In saying that, David pointed back to the pages of God's Law, the times in Leviticus where an animal would be sacrificed and its blood would be poured out at the base of the altar (Leviticus 4:7). It was the act that any and every Israelite hunter was supposed to mimic: whenever they caught any game, they were told, “Whoever takes in hunting any beast or bird that may be eaten shall pour out its blood and cover it with earth, for the life of every creature is its blood: its blood is its life” (Leviticus 17:13-14). And the same priestly libation would be imitated by every Israelite butcher in the towns and villages, even in the little town of Bethlehem whenever any of Jesse's sheep were butchered: “You may butcher and eat meat in any of your towns, as much as you desire..., only you shall not eat the blood; you shall pour it on the earth like water” (Deuteronomy 12:15-16). God told them to revere the blood of any creature as being the substance of its very life, a gift from God, and so sacred to God that it could not be treated like a mere object to be consumed: the life had to be offered back to God as a thing too precious for mortal lips.

But where Israelite priests and hunters and butchers poured out blood like water, now David pours out water like blood! Because he sees a deeper meaning in God's rules, he reads the wisdom between the lines, he catches the vision that motivates it. If the life of a sheep or deer or bird is so sacred that mortal lips can't touch it, how much more to be cherished is human life in the sight of God. Life can never be reduced to a commodity. Life can never be bartered and sold. The blood of life is too lofty a gift to commodified and passed from soldier to hero as a mere thing. And this water from the well of Bethlehem, by the time it reaches David's hands, has become infused with the lives that were gambled over it. The water is no mere physical object right now: It carries, subsumes, is indelibly marked by every live possibility, every potent potentiality, that was invested in its procurement. Had they slaved over an oven, the cake that emerges would be indelibly marked by the costs of that slavery. Had they insisted they'd put their blood, sweat, and tears into a project, whatever they built would be indelibly marked by that blood, that sweat, those tears. And now, because they had gambled their lives so lavishly and with such incredible risk, their exploit has been so daring and so incredible that, even though they survived to make it back, it constitutes a living sacrifice (cf. Romans 12:1) – of which this jug of Bethlehem water is the substance.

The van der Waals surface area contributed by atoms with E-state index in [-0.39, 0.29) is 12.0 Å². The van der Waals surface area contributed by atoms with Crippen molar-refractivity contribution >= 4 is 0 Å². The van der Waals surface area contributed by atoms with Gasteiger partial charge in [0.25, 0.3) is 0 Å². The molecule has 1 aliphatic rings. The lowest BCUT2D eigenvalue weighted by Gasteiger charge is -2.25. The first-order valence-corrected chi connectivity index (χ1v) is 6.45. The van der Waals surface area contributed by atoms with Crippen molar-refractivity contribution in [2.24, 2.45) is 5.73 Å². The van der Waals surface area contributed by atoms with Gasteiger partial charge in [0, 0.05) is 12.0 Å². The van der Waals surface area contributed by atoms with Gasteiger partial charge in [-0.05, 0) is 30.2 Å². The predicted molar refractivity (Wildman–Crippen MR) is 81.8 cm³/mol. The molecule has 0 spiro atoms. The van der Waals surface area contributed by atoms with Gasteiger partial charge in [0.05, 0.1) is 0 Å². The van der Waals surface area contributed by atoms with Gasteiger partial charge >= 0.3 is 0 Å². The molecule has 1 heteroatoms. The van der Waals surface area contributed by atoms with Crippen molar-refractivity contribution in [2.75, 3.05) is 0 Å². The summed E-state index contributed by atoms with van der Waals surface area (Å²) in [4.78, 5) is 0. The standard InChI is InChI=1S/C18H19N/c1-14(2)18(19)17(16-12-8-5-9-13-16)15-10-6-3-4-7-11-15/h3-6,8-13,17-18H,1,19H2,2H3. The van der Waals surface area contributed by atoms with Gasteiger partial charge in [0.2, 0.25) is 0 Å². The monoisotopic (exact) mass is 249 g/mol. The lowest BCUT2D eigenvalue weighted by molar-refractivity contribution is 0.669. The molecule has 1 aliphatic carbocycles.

Because they put their lives into it, their gift of water to David became inseparable from offering themselves to him as a living sacrifice. And for all David's heroic merits, he saw how wrong it would be for him to hoard the living sacrifice of another for his own consumption. Far be it from David to slake his thirst on human life! Far be it from David to taste the well-water that, by being infused with the wager of life and death, had become morally and spiritually equivalent to blood! And so David takes the earthen vessel from their hands, filled with water materially indistinguishable in its chemical composition and mineral content from the water he grew up drinking in his Bethlehem childhood; and David pours it out to Yahweh, pours it out to his God. David does not condemn the three men. He does not chastise or castigate them. He does not rebuff or rebuke them. He does not indicate they did anything wrong. No, they did something bold, something brave, something beautiful. It's a good gift – so good that it's bigger than David, it has to rise higher. David has to undertake a holy regifting. Having received a living sacrifice into his hands, David subdues his own thirsty desire and crucifies his nostalgia and gives the gift up to the One truly worthy of it, and of whom this drink itself is – through daring love – made wonderfully worthy!